Jenna Lyons Is Leaving J.Crews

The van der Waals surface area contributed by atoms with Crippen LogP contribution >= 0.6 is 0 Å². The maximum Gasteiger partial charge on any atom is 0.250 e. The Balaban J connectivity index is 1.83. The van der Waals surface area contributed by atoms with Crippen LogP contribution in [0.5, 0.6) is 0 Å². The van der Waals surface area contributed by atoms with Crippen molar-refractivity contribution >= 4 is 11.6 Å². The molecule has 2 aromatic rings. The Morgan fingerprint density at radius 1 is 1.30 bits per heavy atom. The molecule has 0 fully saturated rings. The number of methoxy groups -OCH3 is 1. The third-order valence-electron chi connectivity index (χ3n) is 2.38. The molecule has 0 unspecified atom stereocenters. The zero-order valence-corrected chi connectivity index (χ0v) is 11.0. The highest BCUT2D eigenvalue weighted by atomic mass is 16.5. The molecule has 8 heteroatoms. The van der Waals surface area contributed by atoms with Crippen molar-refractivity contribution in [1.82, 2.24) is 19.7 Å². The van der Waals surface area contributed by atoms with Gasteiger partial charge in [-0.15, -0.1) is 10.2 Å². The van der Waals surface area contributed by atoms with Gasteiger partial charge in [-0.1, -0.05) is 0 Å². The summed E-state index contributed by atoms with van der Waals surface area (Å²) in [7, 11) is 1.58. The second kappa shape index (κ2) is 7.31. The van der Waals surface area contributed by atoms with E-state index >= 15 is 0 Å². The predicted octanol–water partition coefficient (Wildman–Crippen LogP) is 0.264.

Jenna Lyons Is Leaving J.Crews,Jenna Lyons Is Leaving J.Crews After 26 years due to J.Crew Creative Director Jenna Lyons Out After Years of Plummeting Sales,Jenna Lyons is leaving J.Crew after 26 years with the company, the retailer announced today in a press release. Business of Fashion first reported the news. "It has been beyond my wildest dreams to work with such an amazing team of people at such an incredible brand and alongside Mickey [Drexler]—one of retail's most talented visionaries," Lyons said in the statement. "I am excited about the next chapter for J.Crew as well as the opportunity for other creative leaders within the organization to step up and take on new responsibilities. Having spent the better part of my life with J.Crew, I feel an immense pride and love for everyone at the company." Lyons didn't cite a reason for her exit in the statement, and J.Crew CEO Mickey Drexler is staying mum on the issue as well. "Jenna and I got together and we both agreed it was time for a change,” Drexler told Business of Fashion. "That being said, she's got plans to do other things. It's been a great run. There's a lot of mutual respect between Jenna and me." There's also been no word on what those "plans" might be just yet, as Lyons' entire fashion career has been at J.Crew. She first joined the company in 1990 as an assistant menswear designer after graduating from Parsons School of Design. She was named vice president of women's design in 2003, when J.Crew's current CEO Mickey Drexler joined the company. In 2008, she became J.Crew's creative director; in 2010, she added "president" to her title. During her tenure, Lyons' personal style—stripes, sequins, cuffed sleeves, and more—became J.Crew's defining and popular aesthetic, earning her the unofficial title "the Woman Who Dresses America". Filling those large shoes will be the women's design head, Somsack Sikhounmuong, BoF reports. The former Madewell designer will now take over the men's, women's, and children's design departments—while J.Crew attempts to rebound from a disappointing 2016, where sales droppedJenna Lyons Is Leaving J.Crews,Jenna Lyons Is Leaving J.Crews After 26 years due to J.Crew Creative Director Jenna Lyons Out After Years of Plummeting Sales,Jenna Lyons is leaving J.Crew after 26 years with the company, the retailer announced today in a press release. Business of Fashion first reported the news. "It has been beyond my wildest dreams to work with such an amazing team of people at such an incredible brand and alongside Mickey [Drexler]—one of retail's most talented visionaries," Lyons said in the statement. "I am excited about the next chapter for J.Crew as well as the opportunity for other creative leaders within the organization to step up and take on new responsibilities. Having spent the better part of my life with J.Crew, I feel an immense pride and love for everyone at the company." Lyons didn't cite a reason for her exit in the statement, and J.Crew CEO Mickey Drexler is staying mum on the issue as well. "Jenna and I got together and we both agreed it was time for a change,” Drexler told Business of Fashion. "That being said, she's got plans to do other things. It's been a great run. There's a lot of mutual respect between Jenna and me." There's also been no word on what those "plans" might be just yet, as Lyons' entire fashion career has been at J.Crew. She first joined the company in 1990 as an assistant menswear designer after graduating from Parsons School of Design. She was named vice president of women's design in 2003, when J.Crew's current CEO Mickey Drexler joined the company. In 2008, she became J.Crew's creative director; in 2010, she added "president" to her title. During her tenure, Lyons' personal style—stripes, sequins, cuffed sleeves, and more—became J.Crew's defining and popular aesthetic, earning her the unofficial title "the Woman Who Dresses America". Filling those large shoes will be the women's design head, Somsack Sikhounmuong, BoF reports. The former Madewell designer will now take over the men's, women's, and children's design departments—while J.Crew attempts to rebound from a disappointing 2016, where sales dropped 6 percent in 2016, 6 percent in 2016,